Who is a Jew?

Here is the link to the article  Who is a Jew? published in The Jewish Chronicle, 15th May 1959.

From my father’s Journal dated 3rd May:

I gained second prize – 25 guineas – in the J.C. Essay Competition. They rang up for me to give them some dope, and a photograph, for their “Incidentally” column. Rather depressing to think this is the nearest to fame I shall ever get. The essay itself was a feeble affair; the lucid analysis, firm grasp of all the problems raised, are conspicuously absent. A few Hebrew and Yiddish phrases and – perhaps it is not unfair to say – a general readability – gained it the prize, I suppose.

He told The Jewish Chronicle’s diarist that, at present,

my translation work and eleven-week-old son, Philip Israel, occupy all my time.

The diary piece also referred to his many “scholarly and witty articles” for the paper and that he was involved in the Ajex out-door speaking campaign sponsored by the Defence Committee of The Board of Deputies.

Twenty-one years later, in what I think was his sole appearance in The Times Letters To The Editor page, he gave a terse rejoinder to a letter from Leo Abse, both published under the heading of Who is a Jew?

The winner of The Jewish Chronicle competition, incidentally, was Rabbi Ira Eisenstein a major figure in the Reconstructionist movement of American Judaism.


From Palate to Pallet

Volunteered at this year’s Great British Beer Festival (GBBF) on the final Saturday, having been once before, as a youthful punter, at Alexandra Palace in the late 1970s.

Assumed that as a newbie I’d be assigned mere drudgery, but in fact was asked where I wanted to work. Somewhat taken by surprise, I said the New World Beer Bar simply because the person in front of me had been offered that.

A busy day as it turned out, some schmoozing with nerdy beer buffs and even the occasional buff ladette in between a fairly constant stream of opening and pouring bottles, glass washing and cash taking.

As well as beers from America, Australia etc, the bar also featured Japanese craft beers from two breweries, Baird Beers and Hitachino Nest. The missus and I are off to Japan soon, so I’ll try to sample some Baird Beers on home ground. Their taproom in Harajuku looks like a handy pit stop if we make it to that particularly fascinating area of Tokyo.  They also provide a manual for retailers giving an insight into the complexity of serving real ale.

Daytime drinking is not really for me, so I simply sipped some samples now and then. These included what the bar manager had flagged up as one to flog based on its dire (IHHO) taste – Revelation Cat 3 Year Old Lambic (Laphroaig), from an obscure Italian brewery.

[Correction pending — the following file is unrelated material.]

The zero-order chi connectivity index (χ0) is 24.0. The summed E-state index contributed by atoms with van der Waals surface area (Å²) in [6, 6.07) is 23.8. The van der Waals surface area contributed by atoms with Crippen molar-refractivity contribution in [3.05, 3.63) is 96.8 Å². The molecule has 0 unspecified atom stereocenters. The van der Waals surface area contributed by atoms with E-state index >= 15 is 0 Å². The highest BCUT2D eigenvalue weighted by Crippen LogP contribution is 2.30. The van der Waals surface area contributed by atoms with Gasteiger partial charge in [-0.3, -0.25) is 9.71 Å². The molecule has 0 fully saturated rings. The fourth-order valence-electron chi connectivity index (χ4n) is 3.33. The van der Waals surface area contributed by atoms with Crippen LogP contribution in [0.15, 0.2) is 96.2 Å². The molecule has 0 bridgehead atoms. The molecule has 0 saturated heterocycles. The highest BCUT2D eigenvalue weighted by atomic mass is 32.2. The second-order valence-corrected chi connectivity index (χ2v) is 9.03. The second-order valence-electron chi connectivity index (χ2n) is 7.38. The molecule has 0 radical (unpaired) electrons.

Come close of play, I was ready to saunter off to the staff bar and cafe. However, I discovered what the little monkey sticker on my volunteer’s pass represented when I was told in no uncertain terms to report to the pallet truck area.

There a Northern gentleman of ample girth, even by CAMRA standards, sternly explained that once allocated one of his pump trucks, with accompanying wristband, I was not to let it out of my sight. I was eventually entrusted with Inigo Jones (“Ah give them awl names – not military or politicians – it makes it bit more personal, like”) and dispatched to the cheese stall.  It was almost an hour before I could make my excuses and leave Earl’s Court.

Visible ethnic diversity was wholly absent from the volunteer cohort and rare amongst the punters. But there were a significant number of what I would loosely call foodie types who perhaps go to GBBF in much the same way as they would attend a Kenwood picnic concert or stroll around, say, Borough Market. And it seems to me that CAMRA has not sufficiently embraced this demographic.

The Festival still seems to be largely (pun intended) geared to middle-aged trainspotters standing alone or in pairs at the various bars and sinking pints. It is difficult, almost impossible, to leisurely sit around a table and take the opportunity to match the incredible range of beers with an equally wide range of complementary food (the food is there, but almost wholly in a separate area with hardly any seating).

Of course the overall atmosphere is one of bonhomie and good cheer. Speaking of which, one of the things that occurs throughout the day is a  “Mexican roar” rippling through the hall – I do not know if this was wholly spontaneous or triggered by a glass being dropped or similar.

In contrast, despite the logo on our volunteer t-shirts describing us as “official dispensers of mischief “, the prevailing mood was, perhaps understandably, rather earnest and workmanlike.

Still, next (Olympic) year in Olympia. Unless I’m behind the bar in Harajuku.